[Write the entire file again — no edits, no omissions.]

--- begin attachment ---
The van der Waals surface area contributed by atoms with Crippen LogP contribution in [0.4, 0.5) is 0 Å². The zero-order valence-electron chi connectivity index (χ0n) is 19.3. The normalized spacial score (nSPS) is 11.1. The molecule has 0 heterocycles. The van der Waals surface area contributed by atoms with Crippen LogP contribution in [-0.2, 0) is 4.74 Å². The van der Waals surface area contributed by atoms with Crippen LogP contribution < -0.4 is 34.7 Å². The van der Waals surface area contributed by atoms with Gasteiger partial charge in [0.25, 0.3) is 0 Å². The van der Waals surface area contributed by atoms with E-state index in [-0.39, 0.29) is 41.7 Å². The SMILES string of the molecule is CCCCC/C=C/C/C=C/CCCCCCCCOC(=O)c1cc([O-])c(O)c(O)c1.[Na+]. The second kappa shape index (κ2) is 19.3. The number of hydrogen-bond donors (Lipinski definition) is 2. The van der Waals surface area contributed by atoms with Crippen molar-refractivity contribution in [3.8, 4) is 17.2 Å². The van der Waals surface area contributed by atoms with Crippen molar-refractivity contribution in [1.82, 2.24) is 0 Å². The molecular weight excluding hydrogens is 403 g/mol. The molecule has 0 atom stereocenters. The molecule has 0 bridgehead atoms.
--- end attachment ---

The van der Waals surface area contributed by atoms with Crippen LogP contribution in [0.4, 0.5) is 0 Å². The zero-order valence-electron chi connectivity index (χ0n) is 19.3. The normalized spacial score (nSPS) is 11.1. The molecule has 0 heterocycles. The van der Waals surface area contributed by atoms with Crippen LogP contribution in [-0.2, 0) is 4.74 Å². The van der Waals surface area contributed by atoms with Crippen LogP contribution < -0.4 is 34.7 Å². The van der Waals surface area contributed by atoms with Gasteiger partial charge in [0.25, 0.3) is 0 Å². The van der Waals surface area contributed by atoms with E-state index in [-0.39, 0.29) is 41.7 Å². The SMILES string of the molecule is CCCCC/C=C/C/C=C/CCCCCCCCOC(=O)c1cc([O-])c(O)c(O)c1.[Na+]. The second kappa shape index (κ2) is 19.3. The number of hydrogen-bond donors (Lipinski definition) is 2. The van der Waals surface area contributed by atoms with Crippen molar-refractivity contribution in [3.8, 4) is 17.2 Å². The van der Waals surface area contributed by atoms with Crippen molar-refractivity contribution in [1.82, 2.24) is 0 Å². The molecular weight excluding hydrogens is 403 g/mol. The molecule has 0 atom stereocenters. The molecule has 0 bridgehead atoms.